A recent study, published in the Journal of Neurology, Neuroscience & Psychiatry, suggests that diets heavy in fat can increase the risk of relapse in children with multiple sclerosis (MS).
Multiple Sclerosis News Today reports that in the study, titled “Contribution of dietary intake to relapse rate in early paediatric multiple sclerosis,” researchers specifically examined children’s diets, as children with MS are more likely to relapse than adults who have the disease.
The study assessed 219 patients from 11 different pediatric MS centers across the United States. The patients all had relapsing-remitting MS or clinically isolated syndrome (since clinically isolated syndrome can develop into MS), had been diagnosed before turning 18 years old, and had the disease for less than 4 years. The researchers used a questionnaire called the Block Kids Food Screener to assess dietary intake in the participants during the week before enrollment.
After tracking the children for about two years, ultimately they found that relapses occurred in 42.5 percent of the group.
Based off of their findings, researchers argued that a fat-heavy diet definitely had a role to play: each 10 percent increase in energy intake from fat increased the risk of a child experiencing a relapse by 56 percent. High consumption of saturated fats even tripled the hazard.
However, a good result from the study was the positive impact of a diet comprised largely of vegetables. Each one cup equivalent of vegetables lowered the chance of relapse by 50 percent.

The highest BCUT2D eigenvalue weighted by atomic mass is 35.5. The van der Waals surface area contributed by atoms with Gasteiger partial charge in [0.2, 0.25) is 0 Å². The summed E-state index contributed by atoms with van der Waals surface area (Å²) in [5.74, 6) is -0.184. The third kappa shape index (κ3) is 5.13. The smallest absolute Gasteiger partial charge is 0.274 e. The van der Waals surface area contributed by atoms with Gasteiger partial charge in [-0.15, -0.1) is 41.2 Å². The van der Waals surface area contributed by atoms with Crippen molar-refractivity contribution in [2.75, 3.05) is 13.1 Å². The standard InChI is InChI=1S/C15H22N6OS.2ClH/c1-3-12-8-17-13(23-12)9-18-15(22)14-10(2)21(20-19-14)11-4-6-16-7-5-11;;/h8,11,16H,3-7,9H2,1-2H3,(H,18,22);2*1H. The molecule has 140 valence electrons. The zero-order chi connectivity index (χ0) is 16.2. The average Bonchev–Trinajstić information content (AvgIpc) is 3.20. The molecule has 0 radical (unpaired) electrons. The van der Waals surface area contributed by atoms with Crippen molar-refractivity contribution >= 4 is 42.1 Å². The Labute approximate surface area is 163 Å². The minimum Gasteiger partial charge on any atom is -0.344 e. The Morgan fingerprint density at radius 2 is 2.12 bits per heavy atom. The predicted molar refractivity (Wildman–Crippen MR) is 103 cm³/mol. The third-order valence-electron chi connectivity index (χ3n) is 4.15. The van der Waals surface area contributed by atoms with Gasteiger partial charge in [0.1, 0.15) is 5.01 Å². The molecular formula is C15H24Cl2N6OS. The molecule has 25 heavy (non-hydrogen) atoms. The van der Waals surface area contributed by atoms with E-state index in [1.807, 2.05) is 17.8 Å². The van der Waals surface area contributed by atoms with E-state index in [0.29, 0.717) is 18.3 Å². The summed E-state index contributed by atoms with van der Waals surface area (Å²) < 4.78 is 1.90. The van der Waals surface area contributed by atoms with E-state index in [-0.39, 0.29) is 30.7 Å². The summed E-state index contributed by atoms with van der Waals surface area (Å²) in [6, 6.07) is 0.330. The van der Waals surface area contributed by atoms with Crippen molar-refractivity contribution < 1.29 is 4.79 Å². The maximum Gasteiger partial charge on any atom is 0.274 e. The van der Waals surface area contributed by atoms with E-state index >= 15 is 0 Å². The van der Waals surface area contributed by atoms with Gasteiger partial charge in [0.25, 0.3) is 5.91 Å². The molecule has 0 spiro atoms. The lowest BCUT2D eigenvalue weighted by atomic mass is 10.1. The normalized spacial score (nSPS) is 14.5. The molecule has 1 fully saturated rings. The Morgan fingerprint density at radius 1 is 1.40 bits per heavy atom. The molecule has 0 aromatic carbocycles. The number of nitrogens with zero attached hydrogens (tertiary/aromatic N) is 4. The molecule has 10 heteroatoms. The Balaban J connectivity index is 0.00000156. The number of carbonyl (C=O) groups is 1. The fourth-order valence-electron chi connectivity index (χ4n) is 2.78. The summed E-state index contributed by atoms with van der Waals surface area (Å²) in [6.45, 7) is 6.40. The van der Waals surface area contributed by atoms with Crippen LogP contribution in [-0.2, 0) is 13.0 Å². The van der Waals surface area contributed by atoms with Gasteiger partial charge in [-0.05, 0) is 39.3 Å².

While the associations were certainly strong, researchers acknowledged that the study did not definitively prove that high amounts of fat in one’s diet causes relapses. Still, they argued that it could still certainly have a role in certain disease processes. For example, a large amount of fat intake incites the release of molecules that promote inflammation, while vegetables decrease the likelihood of inflammation.
From a personal note, a dear friend’s father has MS, and one of the biggest positive impacts on his life was a change in diet. By decreasing his intake of fatty and sugary foods, and making an effort to eat healthier, he saw a marked improvement in his general health.
The term “fat” often tends to encompass a wide range of meanings, though most colloquially it is used to describe foods that are “bad for us.” This is not always the case, of course–fish oil, for example, is technically a fat, but by all means it is not unhealthy. The challenge that this study corroborates is to moderate the intake of certain kinds of fats. Considering the study’s findings of a dramatic increase in risk of relapse associated with saturated fats, which are often found in foods such as red meats, butter, fried food, and other whole milk dairy products, it may be helpful to regulate saturated fats.
Hopefully, in the future we will see more studies like this one that will examine and help clearly define the long-term impacts of diet’s role on MS.
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